Brodinsky and Dickinson had their fair share of political clashes over the years, from the disagreement over the trail funding to Brodinsky’s 13month campaign for mayor in 2002 and 2003, in which he raised more than $51,000 in campaign contributions— still believed to be a town record, and more than double Dickinson’s war chest for that election — but lost by nearly 1,700 votes. That was the closest the Democrats had come since Peter Gouveia lost to Dickinson by 31 votes in 1989, or have come since.
Brodinsky has also squared off against the town in court.
The town, under Dickinson’s direction, in 2003 sought to survey 150 acres of Walter and Joyce Werbiski’s farmland near North Farms Road for a possible industrial park, but the couple fought back in court, hiring Brodinsky as their attorney.
The town ultimately prevailed in the state Supreme Court, but not before a portion of the debate spilled over into council proceedings when Brodinsky recused himself from the discussion and proceeded to grill Dickinson and the council from the audience about their intentions.
Both Dickinson and Brodinsky, however, tend to dispute the assertion that they are constantly at political loggerheads with one another, both noting that if that were the case, very little would get accomplished at council meetings.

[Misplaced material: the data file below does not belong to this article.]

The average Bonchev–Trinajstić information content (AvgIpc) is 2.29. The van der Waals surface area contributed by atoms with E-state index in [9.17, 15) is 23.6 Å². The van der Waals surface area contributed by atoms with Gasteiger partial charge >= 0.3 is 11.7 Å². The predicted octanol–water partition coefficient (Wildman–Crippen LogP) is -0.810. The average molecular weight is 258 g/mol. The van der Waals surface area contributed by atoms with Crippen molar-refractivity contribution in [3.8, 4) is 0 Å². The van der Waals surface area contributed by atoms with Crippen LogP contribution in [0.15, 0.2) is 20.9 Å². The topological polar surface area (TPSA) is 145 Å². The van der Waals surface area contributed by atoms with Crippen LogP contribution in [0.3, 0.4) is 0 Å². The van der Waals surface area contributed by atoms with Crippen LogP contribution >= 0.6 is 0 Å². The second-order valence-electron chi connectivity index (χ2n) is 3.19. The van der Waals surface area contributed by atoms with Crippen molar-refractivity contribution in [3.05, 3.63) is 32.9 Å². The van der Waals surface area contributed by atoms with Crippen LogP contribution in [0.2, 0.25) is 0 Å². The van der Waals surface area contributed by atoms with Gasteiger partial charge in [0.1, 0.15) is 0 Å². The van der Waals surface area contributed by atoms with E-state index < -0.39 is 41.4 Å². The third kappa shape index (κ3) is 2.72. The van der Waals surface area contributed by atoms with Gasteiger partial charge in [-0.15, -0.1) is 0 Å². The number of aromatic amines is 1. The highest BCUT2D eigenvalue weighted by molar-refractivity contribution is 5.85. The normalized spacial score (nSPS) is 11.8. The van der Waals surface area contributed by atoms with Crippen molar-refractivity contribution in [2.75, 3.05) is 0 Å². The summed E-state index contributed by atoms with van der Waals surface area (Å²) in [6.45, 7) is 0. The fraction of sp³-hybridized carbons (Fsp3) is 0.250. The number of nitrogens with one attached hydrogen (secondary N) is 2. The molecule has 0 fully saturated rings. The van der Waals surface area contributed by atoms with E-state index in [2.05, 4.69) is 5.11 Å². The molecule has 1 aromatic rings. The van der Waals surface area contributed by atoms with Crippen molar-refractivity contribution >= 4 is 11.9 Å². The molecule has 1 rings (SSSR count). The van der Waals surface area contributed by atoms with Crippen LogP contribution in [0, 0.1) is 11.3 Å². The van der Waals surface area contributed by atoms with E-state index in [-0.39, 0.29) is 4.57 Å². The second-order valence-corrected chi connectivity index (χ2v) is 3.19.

“Cleary, we had disagreements on a variety of issues, but it wasn’t a situation where we couldn’t talk to one another or had heated arguments all the time that got nowhere,” Dickinson said.
And Brodinsky pointed out the numerous times during his four terms that he voted in favor of items put forth by Dickinson, and said the media tended to “spice up” the times when they disagreed.
Avallone said he believes the Democrats will still have a vocal presence on the council when Brodinsky leaves and the Republicans take over, but noted that Brodinsky’s examination skills as an attorney and knowledge of state law will be missed.
“I think we have three people who are capable of putting forth the issues and making sure they are discussed openly and honestly,” said Avallone, who is also a licensed attorney. “Mike had some abilities and experience in the legal profession that benefited him quite well, there’s no question about that, but it’s hard to compare one councilor to another.”
Vincent Testa, the Democratic council vice chairman who will remain on the council next month, agreed with Avallone.
“I’m sure I can speak for my two Democratic colleagues when I say we will be heard from and we will make every effort possible to make sure that our positions are heard,” Testa said, referring to incumbent Nick Economopoulos and newcomer John Sullivan.